On or around 4 July 1994, confronted with the approaching troops of the FPR, Kanyabashi fled from Rwanda. On 28 June 1995 he was arrested in Belgium.

legal procedure

The Belgian authorities opened a criminal investigation against Kanyabashi in February 1995. Based on information assembled, Kanyabashi was arrested on 28 June 1995 in Belgium. In January 1996, the International Criminal Tribunal for Rwanda (ICTR) demanded Belgium to decline jurisdiction, and to transfer the accused to be judged by the ICTR.

On 8 November 1996, Kanyabashi was transferred to the penitentiary centre of the United Nations in Arusha, Tanzania.

Kanyabashi was accused of the following crimes: «Conspiracy to commit Genocide», «Genocide » or alternatively «Complicity in Genocide», as well as «Direct and Public Incitement to Commit Genocide». He was furthermore charged with «Murder and Extermination of persons as a Crime Against Humanity», «Persecution on Political, Racial or Religious grounds as a Crime Against Humanity», «other Inhuman Acts as a Crime Against Humanity» and of «War Crimes».He pleaded not guilty with regard to all those charges.

At the request of the Prosecutor, the ICTR decided on 6 October 1999 to combine the cases against Kanyabashi and five other individuals accused of crimes committed in Butare during 1994.The five co-accused are: Pauline Nyiramasuhuko (Minister of family and women’s affairs) and her son, Arsène Shalom Ntahobali (leader of a militia group), Sylvain Nsabimana (prefect of Butare), Alphonse Nteziryayo (commander of the military police, then prefect of Butare) and Elie Ndayambaje (mayor of Muganza).

Kanyabashi, along with his five co-defendants, appealed the first instance verdict.

The Appeals Chamber delivered its judgment on 14 December 2015, reducing Kanyabashi’s sentence to 20 years of imprisonment and consequently ordering his release in consideration of the time already spent in prison. The Appeals Chamber ruled that his right to be tried without undue delay had been violated. It also reversed his convictions for genocide, extermination and persecution as crimes against humanity, and violence to life, health, and physical or mental well-being of persons as war crimes. It dismissed Kanyabashi’s appeal in all other respects.



The verdict of the Appeals Court delivered in December 2015 marks the end of the ICTR’s work. The « Butare Six » trial is the longest and also the most costly trial in the history of international criminal justice (it lasted for 14 years). The proceedings were particularly lengthy not least because of difficulties with certain witnesses and the extreme length of examinations. Several expert witnesses spent a month on the stand. During the Defence case, conflicts of interest between the accused added to the lengthiness of the proceedings.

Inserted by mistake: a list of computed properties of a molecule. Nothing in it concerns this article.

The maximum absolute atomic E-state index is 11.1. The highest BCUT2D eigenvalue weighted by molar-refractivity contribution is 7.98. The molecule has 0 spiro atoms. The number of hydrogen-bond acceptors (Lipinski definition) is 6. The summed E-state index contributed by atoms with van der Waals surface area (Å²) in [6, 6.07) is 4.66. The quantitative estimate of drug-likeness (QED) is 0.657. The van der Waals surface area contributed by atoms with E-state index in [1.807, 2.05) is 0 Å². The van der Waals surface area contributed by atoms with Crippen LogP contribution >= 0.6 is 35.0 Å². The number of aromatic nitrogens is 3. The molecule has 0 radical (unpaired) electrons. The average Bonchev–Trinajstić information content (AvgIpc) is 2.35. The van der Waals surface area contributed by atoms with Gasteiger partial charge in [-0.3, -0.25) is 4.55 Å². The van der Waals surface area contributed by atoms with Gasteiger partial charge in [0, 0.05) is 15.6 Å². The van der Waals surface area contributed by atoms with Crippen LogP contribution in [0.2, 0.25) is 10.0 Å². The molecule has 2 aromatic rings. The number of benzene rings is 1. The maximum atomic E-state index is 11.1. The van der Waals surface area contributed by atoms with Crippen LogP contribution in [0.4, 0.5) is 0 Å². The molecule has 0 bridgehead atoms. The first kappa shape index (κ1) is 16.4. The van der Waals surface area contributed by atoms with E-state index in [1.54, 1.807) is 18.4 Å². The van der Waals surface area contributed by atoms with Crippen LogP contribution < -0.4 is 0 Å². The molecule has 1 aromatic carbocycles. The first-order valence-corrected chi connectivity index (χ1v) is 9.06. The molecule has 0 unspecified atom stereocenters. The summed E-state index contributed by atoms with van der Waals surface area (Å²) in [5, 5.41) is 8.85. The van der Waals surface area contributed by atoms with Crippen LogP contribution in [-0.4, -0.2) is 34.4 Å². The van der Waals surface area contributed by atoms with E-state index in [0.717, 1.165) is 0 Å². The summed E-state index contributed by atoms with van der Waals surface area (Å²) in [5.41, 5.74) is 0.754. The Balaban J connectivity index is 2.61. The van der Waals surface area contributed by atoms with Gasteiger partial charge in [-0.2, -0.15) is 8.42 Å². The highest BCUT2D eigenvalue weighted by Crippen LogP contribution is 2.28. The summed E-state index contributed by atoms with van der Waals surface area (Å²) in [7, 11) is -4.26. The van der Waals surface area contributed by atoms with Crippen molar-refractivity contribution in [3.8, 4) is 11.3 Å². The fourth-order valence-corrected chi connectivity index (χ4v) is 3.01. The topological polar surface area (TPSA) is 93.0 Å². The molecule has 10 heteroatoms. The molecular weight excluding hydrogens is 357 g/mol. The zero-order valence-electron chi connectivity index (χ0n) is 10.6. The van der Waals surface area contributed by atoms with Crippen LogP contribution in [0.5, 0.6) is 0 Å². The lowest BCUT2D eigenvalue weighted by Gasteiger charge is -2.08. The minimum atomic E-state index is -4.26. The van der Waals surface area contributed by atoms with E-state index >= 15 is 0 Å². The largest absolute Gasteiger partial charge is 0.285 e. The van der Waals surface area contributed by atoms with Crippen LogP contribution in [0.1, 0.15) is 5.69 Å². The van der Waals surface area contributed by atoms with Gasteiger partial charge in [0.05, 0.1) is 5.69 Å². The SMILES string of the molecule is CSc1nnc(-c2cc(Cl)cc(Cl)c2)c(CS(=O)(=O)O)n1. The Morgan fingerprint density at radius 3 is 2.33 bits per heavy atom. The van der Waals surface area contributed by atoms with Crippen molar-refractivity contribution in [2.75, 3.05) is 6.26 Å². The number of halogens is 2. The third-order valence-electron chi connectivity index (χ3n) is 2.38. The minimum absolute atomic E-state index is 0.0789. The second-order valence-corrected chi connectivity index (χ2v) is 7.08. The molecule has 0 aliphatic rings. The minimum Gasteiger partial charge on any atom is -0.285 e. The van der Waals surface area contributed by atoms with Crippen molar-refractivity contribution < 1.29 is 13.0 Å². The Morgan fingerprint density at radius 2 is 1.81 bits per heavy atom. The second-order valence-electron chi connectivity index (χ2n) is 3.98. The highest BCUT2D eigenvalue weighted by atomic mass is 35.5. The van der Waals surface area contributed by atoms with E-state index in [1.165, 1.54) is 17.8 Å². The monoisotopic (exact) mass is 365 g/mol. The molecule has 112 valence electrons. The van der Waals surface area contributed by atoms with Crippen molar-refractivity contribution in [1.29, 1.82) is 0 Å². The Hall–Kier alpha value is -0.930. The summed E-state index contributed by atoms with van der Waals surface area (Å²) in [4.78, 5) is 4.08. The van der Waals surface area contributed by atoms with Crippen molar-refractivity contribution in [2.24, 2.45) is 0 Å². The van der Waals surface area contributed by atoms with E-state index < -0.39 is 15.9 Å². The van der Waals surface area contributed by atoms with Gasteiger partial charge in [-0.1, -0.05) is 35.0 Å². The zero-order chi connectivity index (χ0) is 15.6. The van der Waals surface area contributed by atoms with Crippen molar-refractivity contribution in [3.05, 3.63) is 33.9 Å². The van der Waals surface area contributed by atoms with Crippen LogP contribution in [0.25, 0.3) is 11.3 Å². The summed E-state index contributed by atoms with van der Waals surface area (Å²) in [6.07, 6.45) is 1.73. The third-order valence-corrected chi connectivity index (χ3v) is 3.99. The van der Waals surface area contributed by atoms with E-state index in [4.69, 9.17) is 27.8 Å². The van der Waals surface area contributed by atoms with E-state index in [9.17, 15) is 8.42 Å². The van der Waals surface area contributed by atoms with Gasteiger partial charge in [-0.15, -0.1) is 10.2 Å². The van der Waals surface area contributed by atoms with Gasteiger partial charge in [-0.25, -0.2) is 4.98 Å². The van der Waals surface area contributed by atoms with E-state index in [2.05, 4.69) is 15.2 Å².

Rwanda has been historically inhabited by three distinct social groups, known as Hutu, Tutsi and Twa. Between April and July 1994 the country was torn apart by a bloody genocide, during which extremist Hutu people targeted Tutsis and moderate Hutus. The United Nations Assistance Mission for Rwanda (UNAMIR) was powerless against those committing the genocide, as the peacekeeping troops were outnumbered.


In hopes of facilitating the process of national reconciliation and to promote peace in the country, on 8 November 1994 the United Nations Security Council adopted Resolution 955, establishing the International Criminal Tribunal for Rwanda (ICTR), located in Arusha, Tanzania.

The Tribunal’s function is to prosecute perpetrators of crimes of genocide, crimes against humanity and war crimes committed between 1 January and 31 December 1994 in Rwanda. Since its inception, 92 persons have been indicted in front of the ICTR. Some proceedings are however still ongoing.

The ICTR is primed to close down in 2015.

Regarding what will happen to the functions and activities that will outlive the ICTR, the UN Security Council established the International Residual Mechanism for Criminal Tribunals (or “the Mechanism”), in Resolution 1966 (2010), to take over the remaining functions of both the ICTR and the International Criminal Tribunal for the former Yugoslavia (ICTY). The Mechanism, which has been functioning since 1 July 2012, has already taken over some of the ongoing functions of the ICTR, including the enforcement of sentences of those convicted and sentenced by the Tribunal, the tracking, arrest and prosecution of fugitives earmarked for trial at the Mechanism, and the care and protection of witnesses.


In 1998, discussions began under the direction of the President of the Republic of Rwanda about the possible use of traditional courts to support the ordinary Rwandan judicial system and the ICTR. A commission was created to study this possibility, and its report provided the basis of the Organic Law of 26 January 2001, which created the Gacaca Courts.

These courts were in charge of trying the low and middle-level perpetrators of the genocide, apart from the “planners” who should have been tried before national courts. The Gacaca courts were composed of elected popular assemblies, made up of non-professional judges. The composition and functioning of such courts raised several concerns about the respect of fair trial guarantees.

According to Rwandan authorities, during their functioning, the Gacaca courts tried almost two million people. On 18 June 2012 Rwandan President Paul Kagame announced the official end of Gacaca courts’ activity.